How the Dictionary Defines the Second Amendment

Noah Webster (1758–1843), whose name has become synonymous with “dictionary” because he founded the modern Merriam-Webster dictionary (first published in 1828 as An American Dictionary of English Language), argued that a constitutional republic must have real and constant definitions for the words within its laws and constitution; after all, politicians could simply semantically rewrite the Constitution if the words don’t have concrete definitions that can be looked up by anyone. This is why the U.S. Congress adopted Webster’s 1828 dictionary as the American standard.

This became an important point in the twentieth century when anti-gun politicians and activists attempted to read the individual right out of the Second Amendment by redefining its words. So let’s see how Webster’s dictionary defined the Second Amendment and therefore how the people who ratified the U.S. Bill of Rights defined our liberties.

Webster defined “militia” as “…able bodied men organized into companies, regiments and brigades, with officers of all grades, and required by law to attend military exercises on certain days only, but at other times left to pursue their usual occupations.”

Next Webster defined “people” as “the commonality, as distinct from men of rank.” Therefore, in the language of Webster’s time, “the people” meant average citizens.

So, at the very least, we know people “left to pursue their usual occupations” included all able-bodied men from adolescence to senility. Also, the fact that they were “organized into companies” doesn’t alter the definition of the word “militia,” as there is no historical evidence to suggest that the gradual end of the practice of having volunteer militias changed the definition of the word “militia.” Obviously, arguing that the use of the word “militia” in the Second Amendment isn’t “the people” is counter to history and dishonest.

Webster’s dictionary defined “right” as “just claim; immunity; privilege.”

“Keep” was defined as “to hold; to retain one’s power or possession; not to lose or part with; to have in custody for security or preservation.”

“Bear” was “to carry” or “to wear; name; to bear arms in a coat.” (Notice that this definition includes concealed carry.)

And “arms” were defined as “weapons of offense, or armor for defense and protection of the body.” Now also realize that only civilians would “bear arms in a coat,” as soldiers carried firearms in their hands or in a holster.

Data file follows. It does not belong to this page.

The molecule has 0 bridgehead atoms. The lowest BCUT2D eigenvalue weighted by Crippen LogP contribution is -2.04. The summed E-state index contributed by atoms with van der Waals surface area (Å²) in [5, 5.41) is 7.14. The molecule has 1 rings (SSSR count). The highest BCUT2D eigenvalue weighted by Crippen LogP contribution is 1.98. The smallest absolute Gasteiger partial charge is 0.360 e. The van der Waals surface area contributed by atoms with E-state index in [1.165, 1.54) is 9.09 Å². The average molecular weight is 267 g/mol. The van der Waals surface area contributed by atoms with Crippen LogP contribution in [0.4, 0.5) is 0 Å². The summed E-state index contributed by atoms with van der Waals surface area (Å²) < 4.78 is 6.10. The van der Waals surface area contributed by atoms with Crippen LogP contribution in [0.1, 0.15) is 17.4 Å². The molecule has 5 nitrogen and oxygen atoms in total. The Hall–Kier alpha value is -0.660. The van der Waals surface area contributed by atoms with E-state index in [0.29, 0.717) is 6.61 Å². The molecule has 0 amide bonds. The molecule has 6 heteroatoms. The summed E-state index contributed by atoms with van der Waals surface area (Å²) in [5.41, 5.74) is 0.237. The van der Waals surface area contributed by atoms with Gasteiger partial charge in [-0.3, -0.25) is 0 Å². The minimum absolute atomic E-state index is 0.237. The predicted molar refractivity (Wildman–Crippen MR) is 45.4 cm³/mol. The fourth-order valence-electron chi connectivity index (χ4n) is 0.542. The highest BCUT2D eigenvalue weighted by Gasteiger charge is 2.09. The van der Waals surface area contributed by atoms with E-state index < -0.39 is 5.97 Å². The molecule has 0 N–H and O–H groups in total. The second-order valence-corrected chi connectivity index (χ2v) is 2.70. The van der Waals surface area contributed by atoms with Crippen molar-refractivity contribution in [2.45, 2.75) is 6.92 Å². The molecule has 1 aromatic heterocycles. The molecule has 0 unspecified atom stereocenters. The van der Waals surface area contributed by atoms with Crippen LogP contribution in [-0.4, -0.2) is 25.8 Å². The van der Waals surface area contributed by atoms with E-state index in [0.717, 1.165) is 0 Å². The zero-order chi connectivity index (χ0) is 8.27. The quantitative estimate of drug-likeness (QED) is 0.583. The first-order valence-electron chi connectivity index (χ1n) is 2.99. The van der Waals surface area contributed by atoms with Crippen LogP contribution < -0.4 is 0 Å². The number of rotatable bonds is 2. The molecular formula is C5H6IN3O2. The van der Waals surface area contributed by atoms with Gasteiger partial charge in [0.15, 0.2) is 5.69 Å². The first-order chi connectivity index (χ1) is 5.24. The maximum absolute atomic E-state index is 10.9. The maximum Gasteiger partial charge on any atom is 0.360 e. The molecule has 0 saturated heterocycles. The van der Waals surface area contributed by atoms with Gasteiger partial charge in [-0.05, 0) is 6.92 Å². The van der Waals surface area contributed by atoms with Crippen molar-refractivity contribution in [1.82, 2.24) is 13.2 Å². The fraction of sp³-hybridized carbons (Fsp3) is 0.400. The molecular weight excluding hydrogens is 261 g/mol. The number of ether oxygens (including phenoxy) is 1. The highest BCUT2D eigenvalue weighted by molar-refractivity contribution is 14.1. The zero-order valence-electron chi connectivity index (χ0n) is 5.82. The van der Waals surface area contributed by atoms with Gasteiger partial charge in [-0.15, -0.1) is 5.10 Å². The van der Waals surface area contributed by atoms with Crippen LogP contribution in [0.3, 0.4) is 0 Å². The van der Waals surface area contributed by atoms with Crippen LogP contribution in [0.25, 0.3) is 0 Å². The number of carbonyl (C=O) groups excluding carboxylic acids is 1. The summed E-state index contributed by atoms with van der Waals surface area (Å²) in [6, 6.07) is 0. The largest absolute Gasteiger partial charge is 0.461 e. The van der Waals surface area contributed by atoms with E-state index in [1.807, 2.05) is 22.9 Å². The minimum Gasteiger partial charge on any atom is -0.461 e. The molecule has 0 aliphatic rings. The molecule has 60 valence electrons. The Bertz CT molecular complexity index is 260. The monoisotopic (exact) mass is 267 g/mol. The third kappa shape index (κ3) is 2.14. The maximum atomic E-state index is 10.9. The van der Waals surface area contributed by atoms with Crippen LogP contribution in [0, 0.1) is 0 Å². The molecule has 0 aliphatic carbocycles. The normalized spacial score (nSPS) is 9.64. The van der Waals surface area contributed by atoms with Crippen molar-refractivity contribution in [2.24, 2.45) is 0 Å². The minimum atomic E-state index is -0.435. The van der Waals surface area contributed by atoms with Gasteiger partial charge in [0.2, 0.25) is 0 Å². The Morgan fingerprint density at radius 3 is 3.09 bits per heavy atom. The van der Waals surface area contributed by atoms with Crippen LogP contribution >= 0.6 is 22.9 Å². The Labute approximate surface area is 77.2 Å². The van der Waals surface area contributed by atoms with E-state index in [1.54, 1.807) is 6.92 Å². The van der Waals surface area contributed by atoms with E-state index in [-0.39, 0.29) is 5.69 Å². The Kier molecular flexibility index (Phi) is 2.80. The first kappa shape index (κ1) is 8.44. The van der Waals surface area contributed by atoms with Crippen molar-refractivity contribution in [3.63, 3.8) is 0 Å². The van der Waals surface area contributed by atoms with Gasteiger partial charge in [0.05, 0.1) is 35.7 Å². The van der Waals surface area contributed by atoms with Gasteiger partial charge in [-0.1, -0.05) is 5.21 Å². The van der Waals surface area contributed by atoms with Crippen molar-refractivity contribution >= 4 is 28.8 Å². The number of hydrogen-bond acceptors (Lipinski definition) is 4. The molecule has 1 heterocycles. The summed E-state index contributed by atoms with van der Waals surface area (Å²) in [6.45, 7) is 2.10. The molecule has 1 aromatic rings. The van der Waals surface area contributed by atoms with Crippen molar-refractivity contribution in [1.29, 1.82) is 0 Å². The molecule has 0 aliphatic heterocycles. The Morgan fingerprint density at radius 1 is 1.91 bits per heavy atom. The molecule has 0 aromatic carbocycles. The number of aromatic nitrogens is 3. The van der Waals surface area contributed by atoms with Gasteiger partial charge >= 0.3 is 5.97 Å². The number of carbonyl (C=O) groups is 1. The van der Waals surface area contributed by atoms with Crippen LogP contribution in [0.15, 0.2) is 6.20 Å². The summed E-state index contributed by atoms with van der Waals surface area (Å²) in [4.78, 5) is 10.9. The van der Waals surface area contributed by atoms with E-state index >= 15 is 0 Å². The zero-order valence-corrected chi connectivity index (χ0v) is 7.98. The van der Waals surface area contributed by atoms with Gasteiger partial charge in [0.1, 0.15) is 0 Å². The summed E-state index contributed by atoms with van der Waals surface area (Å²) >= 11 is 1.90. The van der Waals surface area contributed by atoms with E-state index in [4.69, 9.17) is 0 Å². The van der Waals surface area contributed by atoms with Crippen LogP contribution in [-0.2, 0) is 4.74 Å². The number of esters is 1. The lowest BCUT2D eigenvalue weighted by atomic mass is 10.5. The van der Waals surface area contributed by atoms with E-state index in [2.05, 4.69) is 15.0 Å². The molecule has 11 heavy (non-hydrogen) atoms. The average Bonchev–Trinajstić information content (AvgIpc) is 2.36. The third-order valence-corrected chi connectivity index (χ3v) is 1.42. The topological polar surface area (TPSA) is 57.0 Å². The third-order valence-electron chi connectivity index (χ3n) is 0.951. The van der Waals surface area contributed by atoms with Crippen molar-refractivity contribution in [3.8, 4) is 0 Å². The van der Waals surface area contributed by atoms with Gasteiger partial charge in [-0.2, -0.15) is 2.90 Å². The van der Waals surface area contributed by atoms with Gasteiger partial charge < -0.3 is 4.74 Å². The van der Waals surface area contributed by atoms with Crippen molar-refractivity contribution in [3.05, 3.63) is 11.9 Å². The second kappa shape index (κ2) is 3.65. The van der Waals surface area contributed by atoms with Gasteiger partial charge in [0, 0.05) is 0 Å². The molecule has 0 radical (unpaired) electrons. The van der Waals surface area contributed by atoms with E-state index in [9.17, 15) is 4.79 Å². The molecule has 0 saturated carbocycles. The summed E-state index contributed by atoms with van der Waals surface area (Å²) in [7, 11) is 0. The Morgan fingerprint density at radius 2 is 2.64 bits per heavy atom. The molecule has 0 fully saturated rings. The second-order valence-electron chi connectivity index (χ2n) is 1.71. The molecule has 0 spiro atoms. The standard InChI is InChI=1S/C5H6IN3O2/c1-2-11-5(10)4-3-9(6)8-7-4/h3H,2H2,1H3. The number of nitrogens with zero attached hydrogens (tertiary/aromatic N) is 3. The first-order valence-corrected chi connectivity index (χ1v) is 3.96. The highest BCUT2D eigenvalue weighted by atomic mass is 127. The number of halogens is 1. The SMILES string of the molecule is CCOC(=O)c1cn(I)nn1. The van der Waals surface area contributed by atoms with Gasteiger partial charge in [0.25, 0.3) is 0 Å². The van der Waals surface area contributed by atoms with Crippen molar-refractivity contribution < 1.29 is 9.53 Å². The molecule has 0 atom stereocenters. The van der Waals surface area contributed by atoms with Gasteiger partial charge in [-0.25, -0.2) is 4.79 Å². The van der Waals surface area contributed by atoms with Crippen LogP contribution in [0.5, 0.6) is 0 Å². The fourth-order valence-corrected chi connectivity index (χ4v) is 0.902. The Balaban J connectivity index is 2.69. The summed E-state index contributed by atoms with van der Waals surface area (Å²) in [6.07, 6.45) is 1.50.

So all these simple definitions clearly indicate that individual citizens have the right to carry a firearm, concealed or otherwise. And therefore Webster defined the words “keep and bear arms” to literally mean a right to hand-held arms that a person could “bear,” such as muskets, pistols and swords, but not artillery pieces and so on that an individual could not carry.

How about the Second Amendment’s clause stating the right of the people to “keep and bear Arms shall not be infringed”? Webster defined “infringe” as “to violate, either positively by contravention, or negatively by non-fulfillment or neglect of performance.” That’s pretty clear. The government can’t ban handguns or long guns.

In the Heller decision five justices on the Court didn’t have a problem with a clear, honest definition. On June 26, 2008, the Supreme Court ruled 5-4 that the Second Amendment is indeed an individual right. The Court upheld a federal appeals court ruling, thereby striking down D.C.’s gun law, which outlawed handguns altogether and barred operable rifles or shotguns in residents’ homes. Justice Antonin Scalia, writing for the majority, held that: “In sum, we hold that the District’s ban on handgun possession in the home violates the Second Amendment, as does its prohibition against rendering any lawful firearm in the home operable for the purpose of immediate self-defense.”

In doing so the Court was upholding the dictionary. What should be shocking to freedom-loving people it that though all the historical evidence—and even the dictionary—shows that the Second Amendment is clearly an individual right, four out of nine justices still voted to expunge the Second Amendment from the U.S. Bill of Rights. Such a flagrant disregard of the truth, and indeed the will of the American people, is why gun owners are worried that the prospect of a second Barack Obama presidency could mean a reversal of Heller if President Obama is able to get more anti-gun justices on the Supreme Court.

For more, check out Saving the Bill of Rights.

2 Responses
  • Paul L Balaich

    Websters definitions of the Constitution 2nd Amendment is an outstanding
    piece of work! Their remarks concerning politicians constant attacks on the amendment should be read by all including Congresspersons who often forget the oath they took when they entered a political office. As a military veteran who served my Nation honorably and faithfully for 21 & 1/2 years, Websters Dictionary warms the cockles of my heart. Thank you!

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